Do You Know The Way? Ruckus, Partner Team On San Jose Wi-Fi


Ruckus Wireless and partner SmartWave Technologies are involved in one of the country's most high-profile municipal outdoor Wi-Fi deployments -- the design and implementation of a new outdoor Wi-Fi network for the city of San Jose, Calif.

The network is expected to go live this summer and will offer what Ruckus described as free, "insanely fast" high-speed Internet services across San Jose's entire business district -- a 1.5-square-mile section spanning San Carlos Street to St. James Street and Almaden Avenue to 4th Street.

The system will be able to support tens of thousands of users and hundreds of terabytes' worth of traffic, according to the city, and support parking meters, digital parking signs and high-definition video as well.

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"It started with our need to enhance communications downtown with community applications, such as parking guidance and pay-to-park meters," said city of San Jose CIO Vijay Sammeta in a recent interview with CRN. "We inherited a Wi-Fi network that just didn't have the range, so we sought about revamping."

San Jose began providing Wi-Fi access in downtown hot spots as far back as 2004, but its legacy network -- provided by now-defunct MetroFi -- offered only sporadic coverage in the area.

The Ruckus deployment, which is being handled by Suwanee, Ga.-based SmartWave, one of Ruckus' top partners, includes two Ruckus ZoneFlex 7762 802.11n dual-band outdoor APs and two ZoneDirector 3050 central controllers installed at San Jose City Hall. Various Wi-Fi nodes -- about 30 in all, according to Sammeta -- will deploy on streetlights, buildings and other structures. San Jose also is using a number of ZoneFlex 7731 point-to-multipoint bridges to extend wireless broadband connections over miles and eliminate the need to run fiber to every access point. A few access points connected to San Jose's fiber network will handle backhaul traffic.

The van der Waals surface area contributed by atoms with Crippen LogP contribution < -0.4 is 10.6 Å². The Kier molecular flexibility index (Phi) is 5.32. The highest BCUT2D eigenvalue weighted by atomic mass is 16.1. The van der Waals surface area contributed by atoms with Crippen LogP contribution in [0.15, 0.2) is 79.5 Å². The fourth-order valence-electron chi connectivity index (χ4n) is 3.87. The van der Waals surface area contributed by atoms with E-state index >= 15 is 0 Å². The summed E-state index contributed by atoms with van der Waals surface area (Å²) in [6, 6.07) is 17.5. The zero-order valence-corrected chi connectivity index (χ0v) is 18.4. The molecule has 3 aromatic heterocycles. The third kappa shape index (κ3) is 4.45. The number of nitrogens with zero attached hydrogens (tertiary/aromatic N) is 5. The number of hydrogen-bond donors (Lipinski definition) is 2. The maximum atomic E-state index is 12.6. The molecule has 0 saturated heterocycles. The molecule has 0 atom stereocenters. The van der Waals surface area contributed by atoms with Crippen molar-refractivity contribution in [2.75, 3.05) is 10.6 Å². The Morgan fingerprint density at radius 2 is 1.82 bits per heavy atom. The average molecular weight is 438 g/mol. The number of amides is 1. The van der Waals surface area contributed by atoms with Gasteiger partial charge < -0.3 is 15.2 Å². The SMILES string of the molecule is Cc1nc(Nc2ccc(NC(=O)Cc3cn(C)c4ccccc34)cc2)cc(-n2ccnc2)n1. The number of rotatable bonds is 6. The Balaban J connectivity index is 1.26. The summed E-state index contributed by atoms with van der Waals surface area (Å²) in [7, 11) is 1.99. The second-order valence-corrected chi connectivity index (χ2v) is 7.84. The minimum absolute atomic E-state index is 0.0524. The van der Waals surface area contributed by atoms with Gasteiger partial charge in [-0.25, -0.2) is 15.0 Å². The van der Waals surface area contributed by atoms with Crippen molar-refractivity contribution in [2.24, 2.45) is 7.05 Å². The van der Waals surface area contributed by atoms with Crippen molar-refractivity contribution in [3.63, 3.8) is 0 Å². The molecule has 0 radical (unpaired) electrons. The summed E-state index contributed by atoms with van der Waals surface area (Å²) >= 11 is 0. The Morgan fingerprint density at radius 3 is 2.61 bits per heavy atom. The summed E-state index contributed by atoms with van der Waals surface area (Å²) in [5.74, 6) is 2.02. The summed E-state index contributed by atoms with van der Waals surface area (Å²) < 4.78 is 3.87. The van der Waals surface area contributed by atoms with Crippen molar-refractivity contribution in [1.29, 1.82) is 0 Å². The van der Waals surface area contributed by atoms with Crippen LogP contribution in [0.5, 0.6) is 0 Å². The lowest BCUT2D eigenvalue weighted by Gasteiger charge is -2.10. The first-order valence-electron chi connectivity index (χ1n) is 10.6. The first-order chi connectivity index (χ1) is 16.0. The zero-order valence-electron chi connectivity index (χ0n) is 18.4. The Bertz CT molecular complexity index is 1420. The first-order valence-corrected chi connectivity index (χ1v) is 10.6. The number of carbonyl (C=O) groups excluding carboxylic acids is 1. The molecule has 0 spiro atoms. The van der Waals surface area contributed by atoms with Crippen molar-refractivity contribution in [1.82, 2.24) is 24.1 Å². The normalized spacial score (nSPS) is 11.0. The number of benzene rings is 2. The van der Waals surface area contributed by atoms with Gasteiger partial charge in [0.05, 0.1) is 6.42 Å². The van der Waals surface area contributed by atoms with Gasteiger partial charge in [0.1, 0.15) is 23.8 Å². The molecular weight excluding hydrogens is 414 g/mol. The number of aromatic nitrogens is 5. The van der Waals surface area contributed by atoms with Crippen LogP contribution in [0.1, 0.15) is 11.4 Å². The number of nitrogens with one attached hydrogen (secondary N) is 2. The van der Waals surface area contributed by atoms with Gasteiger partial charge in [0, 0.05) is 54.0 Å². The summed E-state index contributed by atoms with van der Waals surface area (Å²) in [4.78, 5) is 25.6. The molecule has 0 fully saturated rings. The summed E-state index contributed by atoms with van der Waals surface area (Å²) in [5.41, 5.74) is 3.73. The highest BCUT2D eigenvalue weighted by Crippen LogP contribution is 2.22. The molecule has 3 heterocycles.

So-called muni Wi-Fi deployments fell out of favor after a brief fad in the previous decade, Sammeta admitted, as they cost a lot and cities made demands regarding coverage and access that most vendors and integrators couldn't meet.

"There was a lot of Kool-Aid being sold in this market," said Al Brown, SmartWave's president and CEO. "Everyone went through that with the rise and fall of muni Wi-Fi, and I always caution our guys not to get too caught up in all the shiny objects. Back during the rise, a lot of consultants did a poor job setting realistic expectations.

"But this opportunity came up," Brown continued, "and Vijay had some capital to build out a network, so he said to us, 'Let's take a look at all the different products out there.' His goal was to build the fastest network he could."

"There was the whole muni Wi-Fi boom and bust," Sammeta said. "But we wanted to put out a true Silicon Valley experience and set the benchmark. We had existing needs for city applications such as the parking meters, and the Wi-Fi is going to be an amenity to bolt onto those existing needs."

NEXT: How Ruckus Technology Fit The City's Bill